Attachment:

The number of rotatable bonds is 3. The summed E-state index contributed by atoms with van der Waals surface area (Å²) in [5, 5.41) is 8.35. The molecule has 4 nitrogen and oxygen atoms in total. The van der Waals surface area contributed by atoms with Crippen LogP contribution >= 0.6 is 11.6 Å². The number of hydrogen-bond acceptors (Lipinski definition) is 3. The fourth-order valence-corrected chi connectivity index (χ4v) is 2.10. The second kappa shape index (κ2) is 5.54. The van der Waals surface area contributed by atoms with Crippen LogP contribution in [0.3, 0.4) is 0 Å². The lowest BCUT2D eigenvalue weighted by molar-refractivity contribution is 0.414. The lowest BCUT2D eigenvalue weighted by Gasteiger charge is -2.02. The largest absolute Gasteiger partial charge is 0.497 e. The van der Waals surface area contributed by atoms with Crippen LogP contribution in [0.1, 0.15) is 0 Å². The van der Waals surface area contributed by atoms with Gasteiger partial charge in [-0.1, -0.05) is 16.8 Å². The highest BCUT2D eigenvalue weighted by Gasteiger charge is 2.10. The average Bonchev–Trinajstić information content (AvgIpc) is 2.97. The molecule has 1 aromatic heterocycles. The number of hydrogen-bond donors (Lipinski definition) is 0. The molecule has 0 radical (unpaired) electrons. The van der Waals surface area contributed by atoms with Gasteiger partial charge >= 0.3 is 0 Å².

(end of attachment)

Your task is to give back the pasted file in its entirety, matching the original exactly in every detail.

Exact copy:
The number of rotatable bonds is 3. The summed E-state index contributed by atoms with van der Waals surface area (Å²) in [5, 5.41) is 8.35. The molecule has 4 nitrogen and oxygen atoms in total. The van der Waals surface area contributed by atoms with Crippen LogP contribution >= 0.6 is 11.6 Å². The number of hydrogen-bond acceptors (Lipinski definition) is 3. The fourth-order valence-corrected chi connectivity index (χ4v) is 2.10. The second kappa shape index (κ2) is 5.54. The van der Waals surface area contributed by atoms with Crippen LogP contribution in [0.3, 0.4) is 0 Å². The lowest BCUT2D eigenvalue weighted by molar-refractivity contribution is 0.414. The lowest BCUT2D eigenvalue weighted by Gasteiger charge is -2.02. The largest absolute Gasteiger partial charge is 0.497 e. The van der Waals surface area contributed by atoms with Crippen LogP contribution in [0.1, 0.15) is 0 Å². The van der Waals surface area contributed by atoms with Gasteiger partial charge in [-0.1, -0.05) is 16.8 Å². The highest BCUT2D eigenvalue weighted by Gasteiger charge is 2.10. The average Bonchev–Trinajstić information content (AvgIpc) is 2.97. The molecule has 1 aromatic heterocycles. The number of hydrogen-bond donors (Lipinski definition) is 0. The molecule has 0 radical (unpaired) electrons. The van der Waals surface area contributed by atoms with Gasteiger partial charge >= 0.3 is 0 Å².